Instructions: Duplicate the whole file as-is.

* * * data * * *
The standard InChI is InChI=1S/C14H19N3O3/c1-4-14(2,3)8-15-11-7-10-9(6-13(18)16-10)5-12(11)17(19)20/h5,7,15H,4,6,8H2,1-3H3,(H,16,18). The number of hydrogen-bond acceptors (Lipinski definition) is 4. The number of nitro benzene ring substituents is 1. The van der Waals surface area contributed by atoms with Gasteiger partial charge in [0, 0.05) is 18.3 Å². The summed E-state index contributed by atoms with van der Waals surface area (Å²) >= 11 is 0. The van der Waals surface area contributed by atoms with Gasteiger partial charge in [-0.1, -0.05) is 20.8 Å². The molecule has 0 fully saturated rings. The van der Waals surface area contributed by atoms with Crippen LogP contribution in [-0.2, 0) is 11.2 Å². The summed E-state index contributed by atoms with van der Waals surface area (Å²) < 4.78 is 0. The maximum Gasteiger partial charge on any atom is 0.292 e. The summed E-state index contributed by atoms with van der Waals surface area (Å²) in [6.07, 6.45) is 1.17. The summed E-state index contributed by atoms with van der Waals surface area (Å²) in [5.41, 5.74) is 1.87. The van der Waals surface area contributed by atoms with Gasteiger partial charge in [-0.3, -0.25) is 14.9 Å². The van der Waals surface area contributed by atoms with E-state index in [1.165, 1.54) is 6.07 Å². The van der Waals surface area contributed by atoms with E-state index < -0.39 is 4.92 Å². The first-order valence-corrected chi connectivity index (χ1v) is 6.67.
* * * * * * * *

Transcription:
The standard InChI is InChI=1S/C14H19N3O3/c1-4-14(2,3)8-15-11-7-10-9(6-13(18)16-10)5-12(11)17(19)20/h5,7,15H,4,6,8H2,1-3H3,(H,16,18). The number of hydrogen-bond acceptors (Lipinski definition) is 4. The number of nitro benzene ring substituents is 1. The van der Waals surface area contributed by atoms with Gasteiger partial charge in [0, 0.05) is 18.3 Å². The summed E-state index contributed by atoms with van der Waals surface area (Å²) >= 11 is 0. The van der Waals surface area contributed by atoms with Gasteiger partial charge in [-0.1, -0.05) is 20.8 Å². The molecule has 0 fully saturated rings. The van der Waals surface area contributed by atoms with Crippen LogP contribution in [-0.2, 0) is 11.2 Å². The summed E-state index contributed by atoms with van der Waals surface area (Å²) < 4.78 is 0. The maximum Gasteiger partial charge on any atom is 0.292 e. The summed E-state index contributed by atoms with van der Waals surface area (Å²) in [6.07, 6.45) is 1.17. The summed E-state index contributed by atoms with van der Waals surface area (Å²) in [5.41, 5.74) is 1.87. The van der Waals surface area contributed by atoms with Gasteiger partial charge in [-0.3, -0.25) is 14.9 Å². The van der Waals surface area contributed by atoms with E-state index in [1.165, 1.54) is 6.07 Å². The van der Waals surface area contributed by atoms with E-state index < -0.39 is 4.92 Å². The first-order valence-corrected chi connectivity index (χ1v) is 6.67.